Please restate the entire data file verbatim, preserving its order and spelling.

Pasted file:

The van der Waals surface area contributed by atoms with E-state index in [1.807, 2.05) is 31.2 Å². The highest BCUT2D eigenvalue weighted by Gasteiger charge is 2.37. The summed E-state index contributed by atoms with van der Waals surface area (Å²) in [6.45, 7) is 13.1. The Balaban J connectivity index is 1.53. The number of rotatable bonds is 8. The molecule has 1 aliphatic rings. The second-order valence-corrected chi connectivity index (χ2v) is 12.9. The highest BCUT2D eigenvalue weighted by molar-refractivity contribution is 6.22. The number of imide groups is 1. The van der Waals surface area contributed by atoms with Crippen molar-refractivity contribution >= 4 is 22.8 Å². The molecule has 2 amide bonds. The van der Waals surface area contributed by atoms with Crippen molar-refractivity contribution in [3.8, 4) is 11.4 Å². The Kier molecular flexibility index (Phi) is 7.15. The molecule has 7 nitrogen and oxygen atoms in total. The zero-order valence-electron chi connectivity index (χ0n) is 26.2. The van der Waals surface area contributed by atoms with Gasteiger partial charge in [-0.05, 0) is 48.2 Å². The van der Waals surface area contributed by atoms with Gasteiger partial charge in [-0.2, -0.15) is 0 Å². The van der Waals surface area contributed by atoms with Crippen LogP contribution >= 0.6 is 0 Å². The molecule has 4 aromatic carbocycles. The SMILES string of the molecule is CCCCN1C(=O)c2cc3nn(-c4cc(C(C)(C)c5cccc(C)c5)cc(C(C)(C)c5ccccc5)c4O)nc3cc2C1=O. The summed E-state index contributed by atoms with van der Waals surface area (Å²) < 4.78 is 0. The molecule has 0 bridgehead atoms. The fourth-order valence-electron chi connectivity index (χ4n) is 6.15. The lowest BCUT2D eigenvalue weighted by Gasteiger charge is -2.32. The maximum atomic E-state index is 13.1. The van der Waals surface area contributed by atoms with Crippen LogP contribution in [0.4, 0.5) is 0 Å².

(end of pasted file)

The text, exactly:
The van der Waals surface area contributed by atoms with E-state index in [1.807, 2.05) is 31.2 Å². The highest BCUT2D eigenvalue weighted by Gasteiger charge is 2.37. The summed E-state index contributed by atoms with van der Waals surface area (Å²) in [6.45, 7) is 13.1. The Balaban J connectivity index is 1.53. The number of rotatable bonds is 8. The molecule has 1 aliphatic rings. The second-order valence-corrected chi connectivity index (χ2v) is 12.9. The highest BCUT2D eigenvalue weighted by molar-refractivity contribution is 6.22. The number of imide groups is 1. The van der Waals surface area contributed by atoms with Crippen molar-refractivity contribution >= 4 is 22.8 Å². The molecule has 2 amide bonds. The van der Waals surface area contributed by atoms with Crippen molar-refractivity contribution in [3.8, 4) is 11.4 Å². The Kier molecular flexibility index (Phi) is 7.15. The molecule has 7 nitrogen and oxygen atoms in total. The zero-order valence-electron chi connectivity index (χ0n) is 26.2. The van der Waals surface area contributed by atoms with Gasteiger partial charge in [-0.05, 0) is 48.2 Å². The van der Waals surface area contributed by atoms with Gasteiger partial charge in [-0.2, -0.15) is 0 Å². The van der Waals surface area contributed by atoms with Crippen LogP contribution >= 0.6 is 0 Å². The molecule has 4 aromatic carbocycles. The SMILES string of the molecule is CCCCN1C(=O)c2cc3nn(-c4cc(C(C)(C)c5cccc(C)c5)cc(C(C)(C)c5ccccc5)c4O)nc3cc2C1=O. The summed E-state index contributed by atoms with van der Waals surface area (Å²) < 4.78 is 0. The molecule has 0 bridgehead atoms. The fourth-order valence-electron chi connectivity index (χ4n) is 6.15. The lowest BCUT2D eigenvalue weighted by Gasteiger charge is -2.32. The maximum atomic E-state index is 13.1. The van der Waals surface area contributed by atoms with Crippen LogP contribution in [0.4, 0.5) is 0 Å².